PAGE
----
The completion of a Barn being Demolished
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Project located at 281070 Triggs Road
The demo and recycled barn was completed for Patrick Sawicki. The scope of work was to demolish and haul away an old barn. The Barn was not an Historic barn and it was located in Nassau County Florida
Most people don’t realize that there are significant expenses involved with taking down an old barn. We often get the phone calls of folks who want us to take down their barn, but they don’t want to spend any money.
That’s understandable, but the reality is that there are significant costs involved with taking down the barn.
The purpose of this article is to show you the actual costs that WE would incur if we were to come in and take down your 40×60 hip roof barn. I think it is important to understand the costs before you bring someone in, or even if you are considering doing this yourself.
But isn’t there value in that wood?
There are many reasons why you might choose to tear down a barn. You may need to use the space for other purposes or the barn may be deteriorating and dangerous. You may even have decided to go into the barn demolition business. While tearing down an entire barn structure may seem daunting, it can be a manageable task if handled safely and methodically.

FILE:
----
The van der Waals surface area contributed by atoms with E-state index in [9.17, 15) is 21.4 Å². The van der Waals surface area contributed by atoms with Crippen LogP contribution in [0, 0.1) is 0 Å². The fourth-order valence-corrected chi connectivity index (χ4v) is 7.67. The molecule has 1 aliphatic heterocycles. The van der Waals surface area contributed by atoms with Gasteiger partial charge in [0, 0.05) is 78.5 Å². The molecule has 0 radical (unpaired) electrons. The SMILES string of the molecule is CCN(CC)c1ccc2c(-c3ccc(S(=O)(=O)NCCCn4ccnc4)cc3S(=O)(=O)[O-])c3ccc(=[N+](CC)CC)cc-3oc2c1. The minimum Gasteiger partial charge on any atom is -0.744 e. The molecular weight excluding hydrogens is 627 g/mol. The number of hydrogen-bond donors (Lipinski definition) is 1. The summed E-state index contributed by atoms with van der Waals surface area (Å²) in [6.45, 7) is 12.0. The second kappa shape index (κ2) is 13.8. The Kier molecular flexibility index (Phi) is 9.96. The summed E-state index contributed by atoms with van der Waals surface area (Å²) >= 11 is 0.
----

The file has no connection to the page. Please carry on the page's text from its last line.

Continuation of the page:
To safety and effectively demolish a barn you will need these essential tools.
Step 1: Salvage
Before you begin the demolition process assess if any part of it can be salvaged. Old barns might have antique iron fittings such as hinges and handles that may be worth a significant amount of money. If the wood is free of rot and damage, it could either be sold as reclaimed wood or used to build a new barn or structure.
Step 2: Work Backwards
Rather than just knocking your barn down, it is best to approach the job in the reverse order of how the barn was constructed. Start by removing the windows and doors. Using your screwdriver, remove all the hinges and other fittings.
Step 3: Floors
Using your hammer and pinch bar, remove the floorboards. Do this with care if the floor boards can be rescued.
Step 4: Walls and Roof
Now start to remove the internal walls and the roof. Once the roof has been removed, you will need to start removing the external walls. Leave the frame of the barn intact.
Step 5: Separate the Beam Structure
Attach a rope around one of the beams and tie the other end to a tractor or other piece of heavy machinery. As you drive forward the barn will be pulled down. Drive slowly so that you don’t cause a huge amount of damage to the beams, especially if you intend to re-use them in another project. Now remove the joists. These should just slide out. Using your chainsaw, start to cut the beams.
Step 6: Stock Assessment
Now that your barn is demolished you will need to tidy the area. Sort the wood into piles of what can be re-used and what can’t. Also, create a pile of any fixtures that can also be re-used. By sorting your reusable stock this way, you will be able to easily estimate the value of your wood and any other fittings that you intend to sell.
Step 7: Storage